In a turn of events, the Oxford incident evoked a series of Indian right-wing groups on social media accusing the western academia of its apparent ‘Hinduphobia’. Rashmi Samant has taken to her Instagram and Twitter profiles to advocate Hindu persecution and Hindu genocide, around the world. In her handles, one would find repeated mentions of the Kashmiri Pandits exodus and the mistreatment of Hindu minorities in Islamic-fundamentalist countries, often batting a blind eye to the same happening to Muslims within India itself. Unsurprisingly, under the Modi regime, it is not a rare sight; these dialogues of ‘othering’ and whataboutery are openly and widely channeled in the form of a Neo-Populist rhetoric.

 

To put the word in context, ‘Hinduphobia' is a contemporary rebranding of anti-Muslim biases that arose in the late colonial period and have taken shape in the current face of India's national politics. Conflict researcher and academic, Ashok Swain states that the common cultural politics of pain have reappeared with this term, surprisingly disguised in the liberal rhetoric of fear. The politically constructed myth of ‘'Hinduphobia' is not only being pushed to find a place in socio-political discourse, but it is also being leveraged as a red herring by politically vested organizations in India to protect the BJP administration from scrutiny of its increasing chauvinism (Swain, 2021).

 

Swain goes on to expound that many immigrants in the West experience discrimination in housing, education, and the job market. Hence, unfortunately, it is not unusual for a Hindu immigrant living in the West to feel discriminated against. However, the question is whether such perceived prejudice is due to being an immigrant in general or to being a Hindu in particular. The response is crucial in understanding the accuracy of this emerging claim about burgeoning Hinduphobia.

According to a significant study of Indian-Americans conducted by the Carnegie Endowment for International Peace in 2020 - while Indian-Americans have faced increasing hostility, it is also estimated that Latinos, LGBTQ+, Africans, women, and other Asians face greater discrimination than them. More significantly, Indian-Americans believe they are discriminated against largely because of their skin colour, rather than their faith.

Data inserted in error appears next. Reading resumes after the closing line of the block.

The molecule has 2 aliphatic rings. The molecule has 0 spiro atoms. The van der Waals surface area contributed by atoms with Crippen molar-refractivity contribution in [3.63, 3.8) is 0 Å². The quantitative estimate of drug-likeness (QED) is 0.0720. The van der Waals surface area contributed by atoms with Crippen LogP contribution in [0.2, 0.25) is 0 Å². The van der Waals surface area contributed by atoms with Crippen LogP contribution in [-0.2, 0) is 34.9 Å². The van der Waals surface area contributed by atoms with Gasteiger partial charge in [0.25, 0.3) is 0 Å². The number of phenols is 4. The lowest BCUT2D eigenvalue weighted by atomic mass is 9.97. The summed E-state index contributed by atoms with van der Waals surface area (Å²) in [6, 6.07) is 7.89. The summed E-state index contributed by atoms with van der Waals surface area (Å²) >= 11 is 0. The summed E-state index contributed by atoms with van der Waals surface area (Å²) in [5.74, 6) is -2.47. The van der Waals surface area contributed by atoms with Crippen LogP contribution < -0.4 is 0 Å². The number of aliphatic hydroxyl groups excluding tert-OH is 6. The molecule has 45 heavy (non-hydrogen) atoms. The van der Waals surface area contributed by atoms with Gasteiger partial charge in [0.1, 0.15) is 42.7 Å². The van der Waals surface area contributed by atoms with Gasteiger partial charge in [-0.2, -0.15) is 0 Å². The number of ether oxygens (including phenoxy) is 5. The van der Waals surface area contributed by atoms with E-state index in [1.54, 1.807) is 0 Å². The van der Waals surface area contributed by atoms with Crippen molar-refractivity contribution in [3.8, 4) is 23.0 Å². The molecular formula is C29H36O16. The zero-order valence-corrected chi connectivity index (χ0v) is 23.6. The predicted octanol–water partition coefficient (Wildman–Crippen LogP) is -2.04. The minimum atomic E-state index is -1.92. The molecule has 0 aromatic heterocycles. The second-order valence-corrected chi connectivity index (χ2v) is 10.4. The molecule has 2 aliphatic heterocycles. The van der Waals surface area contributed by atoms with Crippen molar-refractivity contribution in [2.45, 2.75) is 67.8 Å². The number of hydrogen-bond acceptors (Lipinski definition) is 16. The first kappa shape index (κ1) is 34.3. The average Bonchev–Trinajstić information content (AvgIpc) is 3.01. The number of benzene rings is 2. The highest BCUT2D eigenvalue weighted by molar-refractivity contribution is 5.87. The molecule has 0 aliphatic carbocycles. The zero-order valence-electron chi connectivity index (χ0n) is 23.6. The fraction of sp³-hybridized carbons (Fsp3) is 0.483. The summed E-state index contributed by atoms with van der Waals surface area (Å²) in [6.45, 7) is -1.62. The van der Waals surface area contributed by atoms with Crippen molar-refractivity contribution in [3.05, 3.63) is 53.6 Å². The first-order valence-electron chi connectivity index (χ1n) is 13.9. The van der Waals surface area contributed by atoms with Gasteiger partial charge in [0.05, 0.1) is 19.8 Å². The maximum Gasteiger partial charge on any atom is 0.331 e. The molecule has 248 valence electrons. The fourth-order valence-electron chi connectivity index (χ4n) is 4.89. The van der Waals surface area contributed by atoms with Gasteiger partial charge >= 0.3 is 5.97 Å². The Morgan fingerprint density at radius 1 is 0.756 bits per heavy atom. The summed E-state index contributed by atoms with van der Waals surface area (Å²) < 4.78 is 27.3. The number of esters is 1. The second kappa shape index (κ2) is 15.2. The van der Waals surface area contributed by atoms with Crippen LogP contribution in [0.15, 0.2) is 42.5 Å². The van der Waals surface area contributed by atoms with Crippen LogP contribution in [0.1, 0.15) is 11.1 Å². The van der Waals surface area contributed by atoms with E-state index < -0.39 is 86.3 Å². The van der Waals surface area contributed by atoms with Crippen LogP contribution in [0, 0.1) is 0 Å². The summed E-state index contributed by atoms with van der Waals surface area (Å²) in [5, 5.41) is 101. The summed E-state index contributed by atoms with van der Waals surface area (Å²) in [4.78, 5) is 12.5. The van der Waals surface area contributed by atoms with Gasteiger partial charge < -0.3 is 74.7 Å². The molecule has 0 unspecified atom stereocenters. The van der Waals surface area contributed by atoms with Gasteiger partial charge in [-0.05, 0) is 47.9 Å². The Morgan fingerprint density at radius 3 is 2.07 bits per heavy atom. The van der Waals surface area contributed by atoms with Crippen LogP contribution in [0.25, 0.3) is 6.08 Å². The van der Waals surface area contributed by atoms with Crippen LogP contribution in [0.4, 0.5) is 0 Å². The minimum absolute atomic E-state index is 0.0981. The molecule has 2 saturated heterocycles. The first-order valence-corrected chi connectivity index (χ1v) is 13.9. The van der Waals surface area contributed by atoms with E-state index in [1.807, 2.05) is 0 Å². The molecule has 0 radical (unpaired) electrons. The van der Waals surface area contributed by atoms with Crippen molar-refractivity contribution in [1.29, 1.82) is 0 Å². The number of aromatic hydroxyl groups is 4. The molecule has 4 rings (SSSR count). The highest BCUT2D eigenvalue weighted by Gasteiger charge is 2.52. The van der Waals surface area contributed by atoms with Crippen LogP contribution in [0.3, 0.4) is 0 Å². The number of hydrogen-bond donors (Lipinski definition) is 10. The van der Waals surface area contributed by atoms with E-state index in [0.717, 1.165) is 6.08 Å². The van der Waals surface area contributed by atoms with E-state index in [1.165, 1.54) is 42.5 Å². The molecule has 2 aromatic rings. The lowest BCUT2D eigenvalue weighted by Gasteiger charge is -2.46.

Conclusion: spiral of contagious hate and propaganda

Three Oxford-based organisations released comments shortly following Rashmi's resignation, rejecting that Rashmi was forced to leave because of her nationality or religion, and termed this as a ‘misleading narrative.’ The Oxford India Society, HUMSoc - Oxford University Hindu Society, and the Oxford South Asian Society announced in a joint declaration that Samant's allegation about her withdrawal being a racist attack on her "undermines genuine experiences of racism among students at the University."


Nonetheless, there is little question that minorities are generally vulnerable to society's dominant population and voices. The voices of the margins must be safeguarded against discrimination, persecution, and hostility. In a world devoid of binaries, neither can we turn a blind eye to the problematic cancel culture that demonises third-world citizens via the anglo ‘woke' & progressive spectacle, nor can we succumb to other hate-peddling, majoritarian-ideologies and fabricated myths as forms of retribution. A nuanced understanding of our social realities cautions us to not fall prey to otherwise seductive stances which pose as modern-day moral puritanism. A timely and critical comprehension, thus, becomes extremely essential where we focus on reasoned analysis, and not a multiple narrative thread that connects all moral stances together without any paradox.